What next generation low level language is the best bet when migrating a code base?


Question

Let's say you have a company running a lot of C/C++, and you want to start planning migration to new technologies so you don't end up like COBOL companies 15 years ago.

For now, C/C++ runs more than fine and there is plenty dev on the market for it.

But you want to start thinking about it now, because given the huge running code base and the data sensitivity, you feel it can take 5-10 years to move to the next step without overloading the budget and the dev teams.

You have heard about D, starting to be quite mature, and Go, promising to be quite popular.

What would be your choice and why?

1
31
6/14/2019 3:28:43 PM

Accepted Answer

D and Go will probably just become as popular as Python and Ruby are today. They each fill a niche, and even though D was supposed to be a full-fledged replacement of C++, it probably will never acquire enough mass to push C++ away. Not to mention that they both aren't stable/mature enough, and it's unknown whether you'll have support for these languages in 10-20 years for the then-current hardware and operating systems. Considering that C/C++ is pretty much the compiled language and is used in the great majority of operating systems and native-code applications, it's very unlikely that it'll go away in the foreseeable future.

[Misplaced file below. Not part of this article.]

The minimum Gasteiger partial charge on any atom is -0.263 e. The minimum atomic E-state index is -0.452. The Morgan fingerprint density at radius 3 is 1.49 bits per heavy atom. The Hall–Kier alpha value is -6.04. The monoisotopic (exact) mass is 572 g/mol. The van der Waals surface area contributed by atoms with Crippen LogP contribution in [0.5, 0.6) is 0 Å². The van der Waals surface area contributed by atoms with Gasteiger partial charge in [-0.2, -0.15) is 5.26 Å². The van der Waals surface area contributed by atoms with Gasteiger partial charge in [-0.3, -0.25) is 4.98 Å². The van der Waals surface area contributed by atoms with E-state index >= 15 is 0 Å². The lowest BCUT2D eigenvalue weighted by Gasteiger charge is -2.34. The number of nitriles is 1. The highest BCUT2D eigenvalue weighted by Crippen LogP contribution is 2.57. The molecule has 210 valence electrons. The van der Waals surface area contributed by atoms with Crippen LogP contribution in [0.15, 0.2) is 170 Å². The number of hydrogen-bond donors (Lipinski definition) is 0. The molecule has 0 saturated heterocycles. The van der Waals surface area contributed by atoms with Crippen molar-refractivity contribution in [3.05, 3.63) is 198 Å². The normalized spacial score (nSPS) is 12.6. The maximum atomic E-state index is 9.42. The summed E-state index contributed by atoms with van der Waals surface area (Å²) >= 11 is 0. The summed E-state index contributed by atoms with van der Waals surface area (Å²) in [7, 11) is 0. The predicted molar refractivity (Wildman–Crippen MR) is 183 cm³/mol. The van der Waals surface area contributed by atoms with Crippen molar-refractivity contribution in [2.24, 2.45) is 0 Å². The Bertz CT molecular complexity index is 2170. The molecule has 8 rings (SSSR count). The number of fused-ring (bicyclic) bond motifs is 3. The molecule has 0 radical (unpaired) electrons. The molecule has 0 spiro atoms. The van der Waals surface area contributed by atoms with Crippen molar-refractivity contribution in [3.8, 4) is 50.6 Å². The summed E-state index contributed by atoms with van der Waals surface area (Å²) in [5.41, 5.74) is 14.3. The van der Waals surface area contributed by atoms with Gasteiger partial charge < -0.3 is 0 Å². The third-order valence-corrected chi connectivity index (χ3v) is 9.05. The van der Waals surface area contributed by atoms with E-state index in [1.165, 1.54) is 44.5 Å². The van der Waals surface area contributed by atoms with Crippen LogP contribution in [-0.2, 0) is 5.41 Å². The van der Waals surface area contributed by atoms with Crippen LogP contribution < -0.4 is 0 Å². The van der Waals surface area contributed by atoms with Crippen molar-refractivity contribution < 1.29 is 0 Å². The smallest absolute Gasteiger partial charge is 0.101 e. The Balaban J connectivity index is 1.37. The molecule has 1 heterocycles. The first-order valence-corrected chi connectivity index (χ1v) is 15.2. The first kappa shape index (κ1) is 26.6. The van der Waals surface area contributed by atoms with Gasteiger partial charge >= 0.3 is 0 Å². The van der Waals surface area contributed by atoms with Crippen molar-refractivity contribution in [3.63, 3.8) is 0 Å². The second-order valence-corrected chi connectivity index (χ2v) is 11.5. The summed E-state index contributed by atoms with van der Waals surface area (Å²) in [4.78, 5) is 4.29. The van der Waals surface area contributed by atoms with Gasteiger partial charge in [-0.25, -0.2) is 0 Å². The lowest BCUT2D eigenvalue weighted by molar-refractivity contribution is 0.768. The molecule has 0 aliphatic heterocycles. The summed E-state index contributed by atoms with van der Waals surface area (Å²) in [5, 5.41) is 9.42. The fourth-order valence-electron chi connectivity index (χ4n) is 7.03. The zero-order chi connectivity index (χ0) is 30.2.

40
11/29/2009 2:13:57 PM

C and C++ are a pretty much unbeatable combo when it comes to native/unmanaged/"lowlevel" languages.

Not because they're the best languages, far from it, but because they're there, they do the job, and they're good enough. There's little doubt that D, for example, is better than C++ in most respects. But it fails in the most important one: Compatibility with all the existing C++ code. Without that requirement, most of that code would be written in a managed language today anyway. The only reason so many codebases use C++ today is because they used it last year, and it'd be too much of a pain to switch to something else. But if and when they switch, they typically don't switch to D. They switch to C# or Java or Python.

The problem for D and other "upcoming" languages competing for the same niches, is that while they're better, they're not groundbreaking enough to motivate people to actually switch to them.

So C and C++ are here to stay. C is unlikely to evolve much further. It is as it is, and one of the niches it has to fill is "simplicity, even for compiler writers". No other language is likely to beat it in that niche, even if they never revise the standard again.

C++ is evolving much more dramatically, with C++0x getting nearer, and they've already got a huge list of features they want to do afterwards. C++ isn't a dead end in any way.

Both languages are here to stay. Perhaps in 50 years other languages will have replaced them, but it won't happen this decade.


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